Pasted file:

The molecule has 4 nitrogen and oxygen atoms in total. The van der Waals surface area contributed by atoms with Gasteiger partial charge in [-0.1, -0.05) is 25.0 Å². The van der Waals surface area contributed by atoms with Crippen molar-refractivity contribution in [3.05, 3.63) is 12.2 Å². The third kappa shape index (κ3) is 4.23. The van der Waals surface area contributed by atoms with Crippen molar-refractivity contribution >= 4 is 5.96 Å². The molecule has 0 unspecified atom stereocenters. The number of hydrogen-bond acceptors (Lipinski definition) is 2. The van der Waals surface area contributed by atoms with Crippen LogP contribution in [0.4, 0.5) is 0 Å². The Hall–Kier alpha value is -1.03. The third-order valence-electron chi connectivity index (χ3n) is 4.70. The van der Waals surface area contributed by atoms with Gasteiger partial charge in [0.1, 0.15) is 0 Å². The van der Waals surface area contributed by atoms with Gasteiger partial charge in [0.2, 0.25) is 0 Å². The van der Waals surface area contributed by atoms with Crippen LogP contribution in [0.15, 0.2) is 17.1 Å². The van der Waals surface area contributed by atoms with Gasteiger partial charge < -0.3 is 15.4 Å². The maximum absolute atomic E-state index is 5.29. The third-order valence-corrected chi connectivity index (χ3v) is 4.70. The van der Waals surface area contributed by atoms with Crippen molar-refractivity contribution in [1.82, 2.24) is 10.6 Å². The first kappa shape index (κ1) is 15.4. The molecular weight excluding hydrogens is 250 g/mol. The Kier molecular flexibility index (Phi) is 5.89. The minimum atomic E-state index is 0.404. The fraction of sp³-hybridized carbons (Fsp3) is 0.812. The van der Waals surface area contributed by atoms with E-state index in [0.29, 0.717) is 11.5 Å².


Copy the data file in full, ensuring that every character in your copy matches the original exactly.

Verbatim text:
The molecule has 4 nitrogen and oxygen atoms in total. The van der Waals surface area contributed by atoms with Gasteiger partial charge in [-0.1, -0.05) is 25.0 Å². The van der Waals surface area contributed by atoms with Crippen molar-refractivity contribution in [3.05, 3.63) is 12.2 Å². The third kappa shape index (κ3) is 4.23. The van der Waals surface area contributed by atoms with Crippen molar-refractivity contribution >= 4 is 5.96 Å². The molecule has 0 unspecified atom stereocenters. The number of hydrogen-bond acceptors (Lipinski definition) is 2. The van der Waals surface area contributed by atoms with Crippen LogP contribution in [0.4, 0.5) is 0 Å². The Hall–Kier alpha value is -1.03. The third-order valence-electron chi connectivity index (χ3n) is 4.70. The van der Waals surface area contributed by atoms with Gasteiger partial charge in [0.1, 0.15) is 0 Å². The van der Waals surface area contributed by atoms with Gasteiger partial charge in [0.2, 0.25) is 0 Å². The van der Waals surface area contributed by atoms with Crippen LogP contribution in [0.15, 0.2) is 17.1 Å². The van der Waals surface area contributed by atoms with Gasteiger partial charge < -0.3 is 15.4 Å². The maximum absolute atomic E-state index is 5.29. The third-order valence-corrected chi connectivity index (χ3v) is 4.70. The van der Waals surface area contributed by atoms with Crippen molar-refractivity contribution in [1.82, 2.24) is 10.6 Å². The first kappa shape index (κ1) is 15.4. The molecular weight excluding hydrogens is 250 g/mol. The Kier molecular flexibility index (Phi) is 5.89. The minimum atomic E-state index is 0.404. The fraction of sp³-hybridized carbons (Fsp3) is 0.812. The van der Waals surface area contributed by atoms with E-state index in [0.29, 0.717) is 11.5 Å².